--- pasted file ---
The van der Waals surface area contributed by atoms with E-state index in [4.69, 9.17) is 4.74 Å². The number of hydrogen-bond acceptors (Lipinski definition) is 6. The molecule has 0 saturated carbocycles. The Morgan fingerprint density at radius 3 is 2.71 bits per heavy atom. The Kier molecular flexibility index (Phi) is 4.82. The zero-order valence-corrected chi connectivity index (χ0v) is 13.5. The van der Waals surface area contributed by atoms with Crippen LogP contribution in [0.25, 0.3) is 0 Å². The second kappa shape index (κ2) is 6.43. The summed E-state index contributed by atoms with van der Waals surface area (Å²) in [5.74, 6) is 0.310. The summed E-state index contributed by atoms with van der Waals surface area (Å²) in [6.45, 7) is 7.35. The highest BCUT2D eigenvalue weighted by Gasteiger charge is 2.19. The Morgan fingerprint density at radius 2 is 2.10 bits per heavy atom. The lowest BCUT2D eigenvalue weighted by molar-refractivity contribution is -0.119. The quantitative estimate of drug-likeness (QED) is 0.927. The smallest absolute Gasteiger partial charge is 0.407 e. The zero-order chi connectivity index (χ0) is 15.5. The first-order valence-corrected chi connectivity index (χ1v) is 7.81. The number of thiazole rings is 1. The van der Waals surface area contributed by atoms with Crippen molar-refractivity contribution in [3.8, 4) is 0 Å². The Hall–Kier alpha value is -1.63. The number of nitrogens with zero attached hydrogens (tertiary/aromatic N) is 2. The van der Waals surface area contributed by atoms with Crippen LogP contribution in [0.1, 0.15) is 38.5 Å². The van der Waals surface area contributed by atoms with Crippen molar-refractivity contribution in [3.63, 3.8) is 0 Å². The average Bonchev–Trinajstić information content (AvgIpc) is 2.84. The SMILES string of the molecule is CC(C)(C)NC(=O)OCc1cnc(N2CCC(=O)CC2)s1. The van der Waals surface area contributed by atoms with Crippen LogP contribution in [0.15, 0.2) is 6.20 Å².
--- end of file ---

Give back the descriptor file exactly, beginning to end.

The van der Waals surface area contributed by atoms with E-state index in [4.69, 9.17) is 4.74 Å². The number of hydrogen-bond acceptors (Lipinski definition) is 6. The molecule has 0 saturated carbocycles. The Morgan fingerprint density at radius 3 is 2.71 bits per heavy atom. The Kier molecular flexibility index (Phi) is 4.82. The zero-order valence-corrected chi connectivity index (χ0v) is 13.5. The van der Waals surface area contributed by atoms with Crippen LogP contribution in [0.25, 0.3) is 0 Å². The second kappa shape index (κ2) is 6.43. The summed E-state index contributed by atoms with van der Waals surface area (Å²) in [5.74, 6) is 0.310. The summed E-state index contributed by atoms with van der Waals surface area (Å²) in [6.45, 7) is 7.35. The highest BCUT2D eigenvalue weighted by Gasteiger charge is 2.19. The Morgan fingerprint density at radius 2 is 2.10 bits per heavy atom. The lowest BCUT2D eigenvalue weighted by molar-refractivity contribution is -0.119. The quantitative estimate of drug-likeness (QED) is 0.927. The smallest absolute Gasteiger partial charge is 0.407 e. The zero-order chi connectivity index (χ0) is 15.5. The first-order valence-corrected chi connectivity index (χ1v) is 7.81. The number of thiazole rings is 1. The van der Waals surface area contributed by atoms with Crippen molar-refractivity contribution in [3.8, 4) is 0 Å². The Hall–Kier alpha value is -1.63. The number of nitrogens with zero attached hydrogens (tertiary/aromatic N) is 2. The van der Waals surface area contributed by atoms with Crippen LogP contribution in [0.1, 0.15) is 38.5 Å². The van der Waals surface area contributed by atoms with Crippen molar-refractivity contribution in [3.63, 3.8) is 0 Å². The average Bonchev–Trinajstić information content (AvgIpc) is 2.84. The SMILES string of the molecule is CC(C)(C)NC(=O)OCc1cnc(N2CCC(=O)CC2)s1. The van der Waals surface area contributed by atoms with Crippen LogP contribution in [0.15, 0.2) is 6.20 Å².